Hence, we appreciate the strong emphasis in the Summit’s decision on European Defence on the need to strengthen contacts and consultations with NATO. And we agree wholeheartedly that "the Alliance should remain the forum for discussion and the natural choice for an operation involving European and North American allies".
The formula worked out between the United Kingdom, France and Germany and endorsed by the other summiteers is predicated on partnership, and not competition, between the EU and NATO. We agree with Lord Robertson’s comment that the agreement is a good one.
That certainly includes the idea of an EU planning cell at SHAPE, which will enhance EU planning capacity and facilitate recourse to already existing resources. In conjunction with the envisaged liaison arrangement for NATO in the EU military staff it will also enhance transparency between the two organizations.
The latter is important not least for allied non-EU countries such as Norway. We aim to support EU-led operations, as we are already doing in Bosnia, but if so we will need information and dialogue at an early stage of the planning of operations. The establishment of the SHAPE planning cell and the Cortenberg liaison element will go a long way towards meeting that need.
As we see it, the European Council’s decision on European defense and crisis management is a positive contribution to rebuilding the frayed trans-Atlantic relations. The same applies to the Declaration on Transatlantic Relations, with its strong emphasis that the transatlantic relationship continues to be irreplaceable even though the EU is strengthening its own operational and planning capabilities on security and defence.
And we welcome and support the adoption of the European Security Strategy. Its analysis of global challenges is broadly consistent with our own thinking. And the emphasis on economic development, international law and preventive action as prerequisites for stability is of course fully in line with Norwegian policy.
The wide range of instruments that the EU has at its disposal, including increased capability for crisis management with both civilian and military means, creates an effective tool box for preventing and solving future conflicts. We subscribe to the EU’s view that neither a single country nor one international organization is able to tackle today’s complex problems alone.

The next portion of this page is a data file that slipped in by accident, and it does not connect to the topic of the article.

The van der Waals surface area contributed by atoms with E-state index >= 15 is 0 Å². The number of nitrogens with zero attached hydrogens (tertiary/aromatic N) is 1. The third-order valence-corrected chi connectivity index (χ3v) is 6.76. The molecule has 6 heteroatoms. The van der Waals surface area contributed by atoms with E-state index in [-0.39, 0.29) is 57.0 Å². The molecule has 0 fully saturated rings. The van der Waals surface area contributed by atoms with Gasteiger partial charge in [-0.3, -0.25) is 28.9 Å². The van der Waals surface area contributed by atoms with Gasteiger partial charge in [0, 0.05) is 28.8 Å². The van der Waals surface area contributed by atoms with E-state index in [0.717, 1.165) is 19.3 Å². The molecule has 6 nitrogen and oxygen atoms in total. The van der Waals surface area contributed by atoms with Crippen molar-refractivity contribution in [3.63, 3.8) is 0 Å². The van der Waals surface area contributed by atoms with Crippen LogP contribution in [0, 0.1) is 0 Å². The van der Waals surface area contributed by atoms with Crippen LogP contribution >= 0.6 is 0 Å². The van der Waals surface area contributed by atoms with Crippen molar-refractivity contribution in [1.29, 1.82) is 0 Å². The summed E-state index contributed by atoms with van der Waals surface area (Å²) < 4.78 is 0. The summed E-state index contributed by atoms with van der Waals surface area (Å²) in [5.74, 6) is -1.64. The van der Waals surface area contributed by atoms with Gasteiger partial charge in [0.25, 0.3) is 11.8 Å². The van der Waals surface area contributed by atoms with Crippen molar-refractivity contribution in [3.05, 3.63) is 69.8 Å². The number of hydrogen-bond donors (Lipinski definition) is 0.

The security strategy should contribute to enabling the EU member states to confront a wide range of threats in a coordinated way. First and foremost the EU will set out to meet these threats by building security in its immediate neighbourhood; in the Balkans, in Eastern Europe and in the Mediterranean area, including the Middle East. We see the new Wider Europe initiative as an important part of this approach, building on established programmes, agreements and institutional links.
Turning finally to the area of justice and home affairs, we note with satisfaction the Council’s endorsement of the political agreement on a European Borders Agency. As a Schengen partners, we fully subscribe to the need for cooperation and coordination of operational measures, and have already signalled our intention to participate in the Agency.
Other important conclusions under this point include the establishment of a mechanism for monitoring and evaluating third countries in the fight against illegal immigration, and a financial instrument relating to cooperation with these countries. Along with the statement on interfaith dialogue, these conclusions also highlight the close relationship between the CFSP and the JHA areas.
This of course brings me right back to the EU Security Strategy and the need for a comprehensive approach in order to obtain security, stability and development, and shows yet again why the EU is such an important player across a range of policy areas.
In conclusion, in spite of the collapse of the IGC important decisions were made in Brussels last weekend. The fact that there will now be more time for reflection on the constitutional treaty may not be entirely negative I suspect it will be taken as a useful opportunity to reconsider priorities, national and European. We do indeed live in interesting times.
On that note, over to you, John.